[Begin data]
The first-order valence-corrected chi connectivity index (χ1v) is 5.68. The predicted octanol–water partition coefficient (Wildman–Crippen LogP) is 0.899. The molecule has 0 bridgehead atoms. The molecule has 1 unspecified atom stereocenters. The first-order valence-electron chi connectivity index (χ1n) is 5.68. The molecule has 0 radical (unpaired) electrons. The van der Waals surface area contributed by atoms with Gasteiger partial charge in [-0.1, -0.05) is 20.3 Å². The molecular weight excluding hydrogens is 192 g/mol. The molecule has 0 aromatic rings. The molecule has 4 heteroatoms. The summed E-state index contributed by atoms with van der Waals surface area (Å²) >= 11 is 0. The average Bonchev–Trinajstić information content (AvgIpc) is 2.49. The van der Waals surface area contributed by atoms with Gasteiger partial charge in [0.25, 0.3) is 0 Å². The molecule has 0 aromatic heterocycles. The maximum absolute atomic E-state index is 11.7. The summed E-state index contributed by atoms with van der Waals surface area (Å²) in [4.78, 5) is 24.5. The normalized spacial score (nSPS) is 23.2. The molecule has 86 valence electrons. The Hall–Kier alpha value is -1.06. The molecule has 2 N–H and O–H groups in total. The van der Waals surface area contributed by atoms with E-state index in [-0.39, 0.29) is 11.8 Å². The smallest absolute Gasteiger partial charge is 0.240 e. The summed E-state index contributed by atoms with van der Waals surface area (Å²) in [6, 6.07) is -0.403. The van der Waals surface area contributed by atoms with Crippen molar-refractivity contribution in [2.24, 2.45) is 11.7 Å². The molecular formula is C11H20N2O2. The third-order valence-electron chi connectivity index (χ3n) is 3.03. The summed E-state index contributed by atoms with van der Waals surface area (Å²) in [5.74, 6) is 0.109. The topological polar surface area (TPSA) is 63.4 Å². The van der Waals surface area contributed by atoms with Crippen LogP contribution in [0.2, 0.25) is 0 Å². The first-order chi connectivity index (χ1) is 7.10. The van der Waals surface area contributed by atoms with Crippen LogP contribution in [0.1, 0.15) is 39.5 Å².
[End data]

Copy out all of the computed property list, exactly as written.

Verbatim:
The first-order valence-corrected chi connectivity index (χ1v) is 5.68. The predicted octanol–water partition coefficient (Wildman–Crippen LogP) is 0.899. The molecule has 0 bridgehead atoms. The molecule has 1 unspecified atom stereocenters. The first-order valence-electron chi connectivity index (χ1n) is 5.68. The molecule has 0 radical (unpaired) electrons. The van der Waals surface area contributed by atoms with Gasteiger partial charge in [-0.1, -0.05) is 20.3 Å². The molecular weight excluding hydrogens is 192 g/mol. The molecule has 0 aromatic rings. The molecule has 4 heteroatoms. The summed E-state index contributed by atoms with van der Waals surface area (Å²) >= 11 is 0. The average Bonchev–Trinajstić information content (AvgIpc) is 2.49. The van der Waals surface area contributed by atoms with Gasteiger partial charge in [0.25, 0.3) is 0 Å². The molecule has 0 aromatic heterocycles. The maximum absolute atomic E-state index is 11.7. The summed E-state index contributed by atoms with van der Waals surface area (Å²) in [4.78, 5) is 24.5. The normalized spacial score (nSPS) is 23.2. The molecule has 86 valence electrons. The Hall–Kier alpha value is -1.06. The molecule has 2 N–H and O–H groups in total. The van der Waals surface area contributed by atoms with E-state index in [-0.39, 0.29) is 11.8 Å². The smallest absolute Gasteiger partial charge is 0.240 e. The summed E-state index contributed by atoms with van der Waals surface area (Å²) in [6, 6.07) is -0.403. The van der Waals surface area contributed by atoms with Crippen molar-refractivity contribution in [2.24, 2.45) is 11.7 Å². The molecular formula is C11H20N2O2. The third-order valence-electron chi connectivity index (χ3n) is 3.03. The summed E-state index contributed by atoms with van der Waals surface area (Å²) in [5.74, 6) is 0.109. The topological polar surface area (TPSA) is 63.4 Å². The van der Waals surface area contributed by atoms with Crippen LogP contribution in [0.2, 0.25) is 0 Å². The first-order chi connectivity index (χ1) is 7.10. The van der Waals surface area contributed by atoms with Crippen LogP contribution in [0.1, 0.15) is 39.5 Å².